Initially Gazdowicz made the Black italic a mechanically sloped roman, more typical of a sans. That didn’t interpolate well with the regular weight, however, and also struck him as stale. He then tried drawing a full cursive italic for Align, but that didn’t jibe with the family’s pragmatic, workaday thesis. “It felt too gimmicky to have a fully fledged cursivey italic,” he said. “It looked good but didn’t quite sit right with the family as a whole.” The fully cursive black italic, especially, did not work well in text: “It felt forced and unnatural,” said Gazdowicz, “like a shirt tailored for a person with a completely different body type.”
He turned to a couple of early digital typefaces by Gerard Unger, Demos and Praxis, which also explore flatness as a means of facilitating digital stretching and squeezing, albeit less explicitly than Align. Demos was particularly instructive because its italic consists of a mix of sloped roman and true italic forms. “It felt appropriate for Align to approach the italics in a similar way, since the heaviest weight would really benefit from some of the characters being sloped forms,” said Gazdowicz. Align’s italic, which might be characterized as a modified sloped roman, reinforces the family’s status as a boundary-pushing, transmogrifying hybrid: oblique forms typical of a sans serif mingle with more traditionally cursive glyphs like a, e, g, and k; and the serifed feet on the vertical strokes in h, m, and n stand firmly on the baseline.
Gazdowicz envisioned Align as a tight, linear family: it consists of five static weights with matching italics, from Regular to Black, but also comes as a variable font so that users can precisely control the face’s heaviness and progressive sloughing of serifs. “I didn’t want to make another super-huge family with tons of weights and styles,” said Gazdowicz, fresh from designing the sweeping Roboto Serif for Google and releasing the complex, three-part Terza collection at Commercial Type.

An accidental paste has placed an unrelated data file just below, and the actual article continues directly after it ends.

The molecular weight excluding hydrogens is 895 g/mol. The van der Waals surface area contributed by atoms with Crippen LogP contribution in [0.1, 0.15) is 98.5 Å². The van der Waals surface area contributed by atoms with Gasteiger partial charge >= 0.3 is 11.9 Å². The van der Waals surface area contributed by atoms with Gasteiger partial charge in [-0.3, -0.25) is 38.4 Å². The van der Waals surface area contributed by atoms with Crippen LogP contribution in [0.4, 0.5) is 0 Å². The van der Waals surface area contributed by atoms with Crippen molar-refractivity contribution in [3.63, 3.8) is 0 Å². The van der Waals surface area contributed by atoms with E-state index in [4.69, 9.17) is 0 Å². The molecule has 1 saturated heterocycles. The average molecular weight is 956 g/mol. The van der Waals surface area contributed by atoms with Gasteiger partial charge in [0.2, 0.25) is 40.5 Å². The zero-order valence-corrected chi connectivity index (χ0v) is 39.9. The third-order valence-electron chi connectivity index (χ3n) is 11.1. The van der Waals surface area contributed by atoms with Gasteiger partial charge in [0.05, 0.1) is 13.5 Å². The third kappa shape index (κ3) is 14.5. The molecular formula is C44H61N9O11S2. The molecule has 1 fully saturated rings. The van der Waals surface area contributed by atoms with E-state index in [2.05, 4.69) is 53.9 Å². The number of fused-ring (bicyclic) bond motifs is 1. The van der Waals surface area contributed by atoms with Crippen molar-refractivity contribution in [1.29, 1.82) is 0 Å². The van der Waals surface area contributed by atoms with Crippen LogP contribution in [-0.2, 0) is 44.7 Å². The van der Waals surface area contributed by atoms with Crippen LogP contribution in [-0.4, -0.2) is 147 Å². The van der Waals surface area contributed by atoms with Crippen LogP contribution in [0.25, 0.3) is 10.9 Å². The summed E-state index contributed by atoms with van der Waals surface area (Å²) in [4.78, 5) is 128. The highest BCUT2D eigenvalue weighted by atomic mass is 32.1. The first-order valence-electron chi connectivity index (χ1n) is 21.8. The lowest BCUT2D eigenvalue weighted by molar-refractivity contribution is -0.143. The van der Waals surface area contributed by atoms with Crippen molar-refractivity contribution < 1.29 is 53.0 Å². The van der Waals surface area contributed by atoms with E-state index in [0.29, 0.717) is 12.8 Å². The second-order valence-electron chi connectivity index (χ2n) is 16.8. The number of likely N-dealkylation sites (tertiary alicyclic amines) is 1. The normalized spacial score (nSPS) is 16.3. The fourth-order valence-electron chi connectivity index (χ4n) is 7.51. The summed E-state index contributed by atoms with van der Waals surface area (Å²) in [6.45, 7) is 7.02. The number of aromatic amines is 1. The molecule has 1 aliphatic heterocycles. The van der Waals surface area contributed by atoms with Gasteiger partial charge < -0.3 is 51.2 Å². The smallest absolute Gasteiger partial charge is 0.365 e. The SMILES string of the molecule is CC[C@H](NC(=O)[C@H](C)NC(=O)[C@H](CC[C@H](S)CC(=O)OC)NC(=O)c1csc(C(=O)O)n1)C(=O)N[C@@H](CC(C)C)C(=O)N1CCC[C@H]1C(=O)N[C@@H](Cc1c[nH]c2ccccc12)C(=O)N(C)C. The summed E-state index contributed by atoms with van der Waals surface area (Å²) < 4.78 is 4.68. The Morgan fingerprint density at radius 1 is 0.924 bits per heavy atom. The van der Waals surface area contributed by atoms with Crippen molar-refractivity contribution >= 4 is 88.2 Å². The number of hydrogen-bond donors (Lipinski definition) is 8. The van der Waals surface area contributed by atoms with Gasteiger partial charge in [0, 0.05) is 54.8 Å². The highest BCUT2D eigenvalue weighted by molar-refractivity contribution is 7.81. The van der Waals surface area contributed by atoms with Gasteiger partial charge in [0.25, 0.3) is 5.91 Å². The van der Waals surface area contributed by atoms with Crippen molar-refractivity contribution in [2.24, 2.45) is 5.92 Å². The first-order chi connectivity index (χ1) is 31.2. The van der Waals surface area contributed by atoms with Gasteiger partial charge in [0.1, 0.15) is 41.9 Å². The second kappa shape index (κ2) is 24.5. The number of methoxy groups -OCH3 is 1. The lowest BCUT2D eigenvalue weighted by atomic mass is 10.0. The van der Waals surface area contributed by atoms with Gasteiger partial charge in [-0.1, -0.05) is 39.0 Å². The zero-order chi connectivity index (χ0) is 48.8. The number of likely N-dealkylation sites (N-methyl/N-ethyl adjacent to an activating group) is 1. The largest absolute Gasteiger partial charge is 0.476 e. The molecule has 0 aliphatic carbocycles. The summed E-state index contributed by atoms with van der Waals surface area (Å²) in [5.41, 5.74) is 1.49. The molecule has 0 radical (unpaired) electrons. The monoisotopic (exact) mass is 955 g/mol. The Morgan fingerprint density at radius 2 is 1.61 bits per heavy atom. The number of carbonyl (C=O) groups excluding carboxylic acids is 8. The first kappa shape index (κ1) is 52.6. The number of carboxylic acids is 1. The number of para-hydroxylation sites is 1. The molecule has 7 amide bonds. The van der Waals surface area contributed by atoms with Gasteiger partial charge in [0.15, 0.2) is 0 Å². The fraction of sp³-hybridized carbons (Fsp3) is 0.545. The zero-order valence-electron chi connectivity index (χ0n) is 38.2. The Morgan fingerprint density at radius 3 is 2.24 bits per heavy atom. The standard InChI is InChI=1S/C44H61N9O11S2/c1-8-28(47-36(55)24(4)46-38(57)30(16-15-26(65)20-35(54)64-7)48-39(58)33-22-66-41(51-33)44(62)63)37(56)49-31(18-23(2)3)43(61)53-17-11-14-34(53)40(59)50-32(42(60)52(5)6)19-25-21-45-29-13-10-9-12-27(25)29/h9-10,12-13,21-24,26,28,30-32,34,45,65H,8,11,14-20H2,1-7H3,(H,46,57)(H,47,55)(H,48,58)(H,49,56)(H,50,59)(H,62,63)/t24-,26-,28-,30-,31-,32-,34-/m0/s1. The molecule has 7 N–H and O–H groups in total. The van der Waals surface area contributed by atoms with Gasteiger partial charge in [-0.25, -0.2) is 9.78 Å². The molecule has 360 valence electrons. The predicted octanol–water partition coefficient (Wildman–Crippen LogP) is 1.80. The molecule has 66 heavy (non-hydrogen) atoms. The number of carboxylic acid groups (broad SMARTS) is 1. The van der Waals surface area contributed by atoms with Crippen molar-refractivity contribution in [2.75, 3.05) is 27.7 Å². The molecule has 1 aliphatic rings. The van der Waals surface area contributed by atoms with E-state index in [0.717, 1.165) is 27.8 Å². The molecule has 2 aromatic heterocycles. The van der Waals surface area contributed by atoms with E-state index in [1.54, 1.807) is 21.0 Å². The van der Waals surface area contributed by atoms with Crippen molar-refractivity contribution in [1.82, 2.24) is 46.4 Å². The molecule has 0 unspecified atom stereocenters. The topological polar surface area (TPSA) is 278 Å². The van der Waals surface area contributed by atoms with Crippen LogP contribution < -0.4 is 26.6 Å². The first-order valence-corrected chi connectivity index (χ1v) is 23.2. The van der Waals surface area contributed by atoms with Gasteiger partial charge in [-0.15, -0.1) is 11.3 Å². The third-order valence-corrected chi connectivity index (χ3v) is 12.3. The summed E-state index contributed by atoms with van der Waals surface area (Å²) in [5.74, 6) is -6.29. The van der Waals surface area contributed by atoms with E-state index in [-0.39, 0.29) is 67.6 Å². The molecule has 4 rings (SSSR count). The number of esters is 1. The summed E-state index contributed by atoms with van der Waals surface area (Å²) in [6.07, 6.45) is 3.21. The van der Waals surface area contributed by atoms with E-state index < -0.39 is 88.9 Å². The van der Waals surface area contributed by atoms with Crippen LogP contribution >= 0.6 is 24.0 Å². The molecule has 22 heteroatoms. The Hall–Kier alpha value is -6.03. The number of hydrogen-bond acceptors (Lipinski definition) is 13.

Align is strange in almost every way. Informed by the rushed, pragmatic “misuse” of letters in urban signage, it’s a text face destined for more contemplative environments. It can’t be pinned down to a specific time or style or genre; instead it blurs and bends genre altogether. It’s a serif whose italic behaves more like a sans oblique; it’s a sans that behaves like a serif, whose serifs linger like phantom limbs as the face gets heavier. It’s free from obvious influence (though if you squint at the roman cut of Align Black, you might see a glimmer of Berthold Block). It’s perhaps a distant relative of Melior and Eurostile in the sense that it also has squareness built into it; and its letterforms, like theirs, try to fit and fill their own box. But it’s really on its own planet. It’s weird how weird Align doesn’t look as a family—it’s a logical set of characteristics that yields a curious but convincing result.